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Did you know that in the exchange of the peace we are instructed to seek out those from whom we are estranged and secondly, to visitors? (As we are already reconciled to our buddies, there is no need to pass the peace to them.) Do you need to know that the Oil of Anointing is different from the Oil of Chrismation? Is it generally understood that the Creeds speak to matters that were controversial at the time they were written but do not settle all important matters of doctrine? 

My own confirmation story may indicate why this book was so absorbing for me. I was confirmed in my late thirties by an Anglican bishop. Because the date of the bishop’s annual visit to the parish had been set and the rector was a bit busy, it being December, the confirmation class was skipped. My husband and I (we were confirmed together) had been worshipping in that lovely parish for a few years.  One day the rector invited us to be Lay Servers and casually added, “You have been confirmed?” Oh, no. He knew we had been baptized and that we were not too troublesome. Both of us had been raised in Christian homes and were familiar with the Bible. Neither of us had been a member of a Christian faith community as adults. 

Since then, I have often been puzzled about Anglican beliefs and practices.  Some things I had to learn from scratch and some I never could explain.  Sometimes, I fret over Anglicanism’s hierarchies and penchant for titles. Yet, confirmation in the Anglican church was one of the big decisions in life (marriage, parenthood, career, mortgage) that I have never regretted.

I took to this book like a deer panting for water.  A few “Aha” moments later, I realized that this is the confirmation class I never had.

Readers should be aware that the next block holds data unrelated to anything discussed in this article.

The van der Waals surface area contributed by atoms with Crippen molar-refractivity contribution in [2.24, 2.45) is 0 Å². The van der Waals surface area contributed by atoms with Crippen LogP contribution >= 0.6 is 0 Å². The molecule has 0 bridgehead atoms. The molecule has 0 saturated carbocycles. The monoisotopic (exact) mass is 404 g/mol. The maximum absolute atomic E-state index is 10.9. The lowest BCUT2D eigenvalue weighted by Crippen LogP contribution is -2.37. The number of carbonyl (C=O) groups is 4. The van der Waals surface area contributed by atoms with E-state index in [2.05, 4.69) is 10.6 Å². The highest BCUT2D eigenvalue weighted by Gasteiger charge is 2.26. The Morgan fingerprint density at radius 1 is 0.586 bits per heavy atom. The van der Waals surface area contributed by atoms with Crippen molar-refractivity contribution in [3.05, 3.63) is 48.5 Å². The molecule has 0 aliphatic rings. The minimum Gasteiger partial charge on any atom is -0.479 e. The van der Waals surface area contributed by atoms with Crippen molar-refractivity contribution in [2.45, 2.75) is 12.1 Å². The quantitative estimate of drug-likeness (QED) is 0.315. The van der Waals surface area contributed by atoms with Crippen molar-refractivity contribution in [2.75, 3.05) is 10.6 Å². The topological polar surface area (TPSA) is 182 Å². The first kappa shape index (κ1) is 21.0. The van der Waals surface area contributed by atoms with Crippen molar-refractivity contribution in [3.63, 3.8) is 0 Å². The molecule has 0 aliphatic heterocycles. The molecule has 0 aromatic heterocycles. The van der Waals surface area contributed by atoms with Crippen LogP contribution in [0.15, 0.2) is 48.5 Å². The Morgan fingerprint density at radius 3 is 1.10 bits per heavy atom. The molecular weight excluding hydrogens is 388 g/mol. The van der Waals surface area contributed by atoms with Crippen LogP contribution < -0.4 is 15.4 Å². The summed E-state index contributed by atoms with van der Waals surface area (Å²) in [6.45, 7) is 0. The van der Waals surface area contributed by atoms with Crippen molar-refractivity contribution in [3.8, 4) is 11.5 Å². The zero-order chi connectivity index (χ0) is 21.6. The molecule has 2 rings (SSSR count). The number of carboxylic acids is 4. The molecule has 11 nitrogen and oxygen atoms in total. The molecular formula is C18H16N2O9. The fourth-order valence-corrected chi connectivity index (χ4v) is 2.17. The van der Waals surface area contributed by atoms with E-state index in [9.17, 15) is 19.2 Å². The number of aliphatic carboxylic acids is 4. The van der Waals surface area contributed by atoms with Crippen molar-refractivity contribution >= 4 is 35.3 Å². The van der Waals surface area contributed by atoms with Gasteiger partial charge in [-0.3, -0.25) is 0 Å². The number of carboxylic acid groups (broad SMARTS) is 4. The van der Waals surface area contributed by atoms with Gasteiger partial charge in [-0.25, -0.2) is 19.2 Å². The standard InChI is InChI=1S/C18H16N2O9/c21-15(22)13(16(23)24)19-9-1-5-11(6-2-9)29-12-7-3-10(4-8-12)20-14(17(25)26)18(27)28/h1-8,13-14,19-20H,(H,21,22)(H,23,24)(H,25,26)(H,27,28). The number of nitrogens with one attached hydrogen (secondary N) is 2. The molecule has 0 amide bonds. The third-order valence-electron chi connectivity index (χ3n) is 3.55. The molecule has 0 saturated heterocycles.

At 340 pages, including an excellent List of Resources, it’s a serious read.  For some readers it will act as a primer. For many “cradle Anglicans” it may be an interesting refresher.

I was intrigued by the many quotes from the BAS and following them up, I discovered I don’t really know the Book of Alternative Services. A treasure to be explored!  Now I know why we go straight from page 280 to page 348. Now I know what a ferial proper is. The chapter on the Burial Office moved me to tears. I was stunned to find there is a distinctive Anglican theology of the saints in A Great Cloud of Witnesses. Chapter nine, The Prayers of the Faithful, persuaded me to renew and recommit to daily prayer. I discovered in The New Life of Grace, that baptism is “indelible”. I have been present at a lot of funerals but very few baptisms in an Anglican parish.  I wonder what “indelible” means when the community, though vowing “to do all in our power”, loses track of those babies and we mostly never see them again.  There must be many people in my own town who were baptized and do not know, value, or remember that and who are ignorant of what it means. “Indelible”?

The BAS is a complicated text. Why are the lectionary readings different from the ones we actually use? What proper takes precedence over another and why? Many words are not familiar to newcomers: “narthex, aumbry, oblation, beseech”. If your education included Shakespeare, you might not be “put off”  because you have a “feel” for the rich meanings of these antiquated words.  This is not an argument for making the words contemporary; I wish them to be continued in common use.  Every occasion when a word is deleted from dictionaries or liturgies is sad. Language is fluid. We can add new vocabular to prayers while also keeping old phrases. When we lose words, we lose subtlety of thought. Anglicans are not good at explication. Is that because there is an assumption that everyone already knows?   In the world of today, not being a print culture, how do we encourage young folks to slow down for learning a vocabulary that’s traditional but new to them?  Rapidly absorbing highly stimulating digital images comes natural to them but reading and absorbing strange words which are not in common usage?